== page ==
Chokecherry (Review)

Book cover for "Chokecherry" by Norma Hawkins.Title: Chokecherry

Author: Norma Hawkins

Publication Year: 1996

Pages: 144

Genre: Fiction

Source: CBC podcast Between the Covers

Chokecherry is a short Canadian novel distributed by a small publisher, so it’s not very likely that I would have come across it if it hadn’t been featured on Between the Covers. It’s told from the perspective of a fictional Anglican pastor’s wife, telling about their lives in the small parish of Chokecherry in the Canadian prairies. It’s basically a series of anecdotes about their struggles with the community and the wife’s struggles with the expectations that the parish has placed on her.

I didn’t really like this book, to be honest. It may be a very accurate representation of what small towns were like in the middle of the century in the prairies, but I largely found the characters and situations frustrating, irritating, and often unrealistic. There were often conflicts where the pastor’s wife was completely frustrated by the unjust actions and opinions of others, but would just let them walk all over her without defending herself, which made it very hard for me to connect with her. It also didn’t really seem like the story was going anywhere – it was disjointed and things didn’t link together very well.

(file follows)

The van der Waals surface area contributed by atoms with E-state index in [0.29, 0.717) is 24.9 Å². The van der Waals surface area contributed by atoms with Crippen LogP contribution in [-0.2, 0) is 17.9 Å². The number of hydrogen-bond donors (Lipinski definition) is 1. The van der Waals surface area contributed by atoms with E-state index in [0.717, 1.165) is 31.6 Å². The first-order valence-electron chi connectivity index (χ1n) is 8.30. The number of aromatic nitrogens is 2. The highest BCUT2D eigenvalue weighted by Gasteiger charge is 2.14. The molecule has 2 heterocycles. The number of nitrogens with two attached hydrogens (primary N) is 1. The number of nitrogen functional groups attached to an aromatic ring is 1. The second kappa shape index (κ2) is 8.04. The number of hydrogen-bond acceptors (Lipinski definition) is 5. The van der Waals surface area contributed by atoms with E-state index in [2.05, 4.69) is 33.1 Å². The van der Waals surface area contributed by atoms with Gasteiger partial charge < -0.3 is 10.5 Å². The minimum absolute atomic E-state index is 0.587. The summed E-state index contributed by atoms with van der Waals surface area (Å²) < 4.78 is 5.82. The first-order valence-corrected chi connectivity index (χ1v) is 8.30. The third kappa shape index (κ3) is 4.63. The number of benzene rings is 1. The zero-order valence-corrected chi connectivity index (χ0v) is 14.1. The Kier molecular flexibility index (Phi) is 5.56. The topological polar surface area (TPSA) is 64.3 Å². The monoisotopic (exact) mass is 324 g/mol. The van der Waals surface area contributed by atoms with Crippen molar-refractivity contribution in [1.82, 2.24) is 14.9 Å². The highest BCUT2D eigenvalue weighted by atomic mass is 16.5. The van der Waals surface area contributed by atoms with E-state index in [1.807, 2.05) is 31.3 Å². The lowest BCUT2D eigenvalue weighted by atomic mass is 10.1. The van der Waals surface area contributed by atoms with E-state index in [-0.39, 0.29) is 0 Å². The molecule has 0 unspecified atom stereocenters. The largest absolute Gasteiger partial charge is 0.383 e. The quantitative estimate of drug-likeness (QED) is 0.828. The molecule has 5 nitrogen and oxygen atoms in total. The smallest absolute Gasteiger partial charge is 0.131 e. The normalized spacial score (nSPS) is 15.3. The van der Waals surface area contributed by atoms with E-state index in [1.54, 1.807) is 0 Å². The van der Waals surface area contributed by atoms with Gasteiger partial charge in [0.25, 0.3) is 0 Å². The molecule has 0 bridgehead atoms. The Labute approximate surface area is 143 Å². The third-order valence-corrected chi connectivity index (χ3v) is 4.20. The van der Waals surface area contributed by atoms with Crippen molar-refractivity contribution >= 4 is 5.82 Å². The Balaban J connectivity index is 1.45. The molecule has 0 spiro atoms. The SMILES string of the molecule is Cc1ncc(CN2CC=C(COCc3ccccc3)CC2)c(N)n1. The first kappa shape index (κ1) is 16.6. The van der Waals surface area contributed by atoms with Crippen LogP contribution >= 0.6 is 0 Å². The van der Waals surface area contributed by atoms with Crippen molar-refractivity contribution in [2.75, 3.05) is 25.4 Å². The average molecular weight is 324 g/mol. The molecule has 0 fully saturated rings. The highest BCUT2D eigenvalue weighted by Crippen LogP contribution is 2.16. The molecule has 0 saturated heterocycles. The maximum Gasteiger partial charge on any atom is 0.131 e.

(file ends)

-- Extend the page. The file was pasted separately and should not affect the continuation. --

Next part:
I might recommend Chokecherry for someone who is specifically interested in the time period or area of Canada, but would pass on it otherwise. Definitely not something I would spend time on again.


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